Plaintiff filed suit in tort in the 19th Judicial District Court for the Parish of East Baton Rouge, State of Louisiana after she slipped and fell in a Subway restaurant owned by the defendant in Baker, Louisiana. Plaintiff was an employee of the defendant; however, in an effort to avoid the exclusive remedy of the Louisiana Worker’s Compensation Act (“Act”) she claimed that she was not in the course and scope of employment at the time of the accident. The defendant filed an Exception of Lack of Subject Matter Jurisdiction asserting that plaintiff was in the course and scope her employment at the time of the accident. Defendant asserted that pursuant to the Act, plaintiff’s claims were not properly before the district court, as all claims arising under the Act are to be heard exclusively by worker’s compensation judges. The district court sustained the Exception and the Court of Appeal for the First Circuit of Louisiana affirmed the district court’s ruling, finding that the plaintiff was within the course and scope of her employment with defendant at the time of the accident.
The court highlighted several pertinent facts to determine that plaintiff was in the course and scope of her employment with defendant. The allegations in her Petition for Damages established that plaintiff was employed as a manager for the defendant and she fell while she was visiting the Subway to assist with a broken ice machine, an employment-related issue.
Plaintiff argued that she was not scheduled to work at the time of the accident and was on her day off when an employee at the Baker restaurant called her to advise her that the ice machine was not operating so no ice would be available for the upcoming lunch crowd. Plaintiff called her supervisor who was in Greensburg and said that it would be difficult for her to get ice to the Baker location in time for lunch. Plaintiff decided to obtain the ice herself and deliver it to the restaurant. While she was in the restaurant walking toward the ice machine to see if she could fix it, plaintiff slipped and fell in a puddle of water. Plaintiff claimed that she was not obligated to take the actions she took and that she was not being paid at the time of the accident; however, her assertions failed to persuade the court in her favor. The court held that plaintiff’s exclusive remedy was in worker’s compensation rather than in tort; therefore, the court sustained defendant’s Exception and dismissed plaintiff’s claims and the court of appeal affirmed the ruling. The court of appeal specifically noted that plaintiff was called to respond to a problem with an ice machine at her place of work because she was a manager at the restaurant. Her responsive acts of calling her supervisor, obtaining and delivering ice to the restaurant, agreeing to look at the ice machine and traversing to the area where the accident occurred were inextricably linked to her employment as a Subway manager.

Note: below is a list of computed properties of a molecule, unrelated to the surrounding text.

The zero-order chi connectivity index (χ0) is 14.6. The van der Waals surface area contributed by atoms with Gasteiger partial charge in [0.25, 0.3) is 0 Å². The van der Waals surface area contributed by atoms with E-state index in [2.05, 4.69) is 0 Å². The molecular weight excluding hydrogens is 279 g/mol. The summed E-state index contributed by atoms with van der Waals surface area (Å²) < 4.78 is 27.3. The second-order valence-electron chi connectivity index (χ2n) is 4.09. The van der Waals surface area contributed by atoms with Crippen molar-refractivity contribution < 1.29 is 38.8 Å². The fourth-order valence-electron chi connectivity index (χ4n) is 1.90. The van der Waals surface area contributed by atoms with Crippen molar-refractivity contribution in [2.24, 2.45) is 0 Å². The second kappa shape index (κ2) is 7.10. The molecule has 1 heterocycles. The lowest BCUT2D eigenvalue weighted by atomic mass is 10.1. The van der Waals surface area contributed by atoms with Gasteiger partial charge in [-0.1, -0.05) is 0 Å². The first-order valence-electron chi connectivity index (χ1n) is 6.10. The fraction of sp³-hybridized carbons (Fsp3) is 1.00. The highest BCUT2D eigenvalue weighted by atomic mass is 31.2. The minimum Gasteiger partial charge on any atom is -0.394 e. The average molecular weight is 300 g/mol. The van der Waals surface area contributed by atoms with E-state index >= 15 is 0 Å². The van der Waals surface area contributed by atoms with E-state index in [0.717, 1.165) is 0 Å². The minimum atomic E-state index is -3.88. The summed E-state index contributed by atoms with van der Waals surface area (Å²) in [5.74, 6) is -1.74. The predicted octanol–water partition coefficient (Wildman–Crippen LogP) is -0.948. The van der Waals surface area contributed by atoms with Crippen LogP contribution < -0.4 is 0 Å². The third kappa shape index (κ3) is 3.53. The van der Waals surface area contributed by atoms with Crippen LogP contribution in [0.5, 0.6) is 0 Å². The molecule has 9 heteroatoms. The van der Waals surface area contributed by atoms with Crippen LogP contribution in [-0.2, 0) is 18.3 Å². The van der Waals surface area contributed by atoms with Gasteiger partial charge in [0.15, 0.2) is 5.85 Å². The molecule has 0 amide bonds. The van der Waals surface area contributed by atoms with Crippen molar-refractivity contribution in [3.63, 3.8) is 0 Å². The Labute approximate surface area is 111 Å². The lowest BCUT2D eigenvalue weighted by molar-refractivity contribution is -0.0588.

Beasley v. Nezi, LLC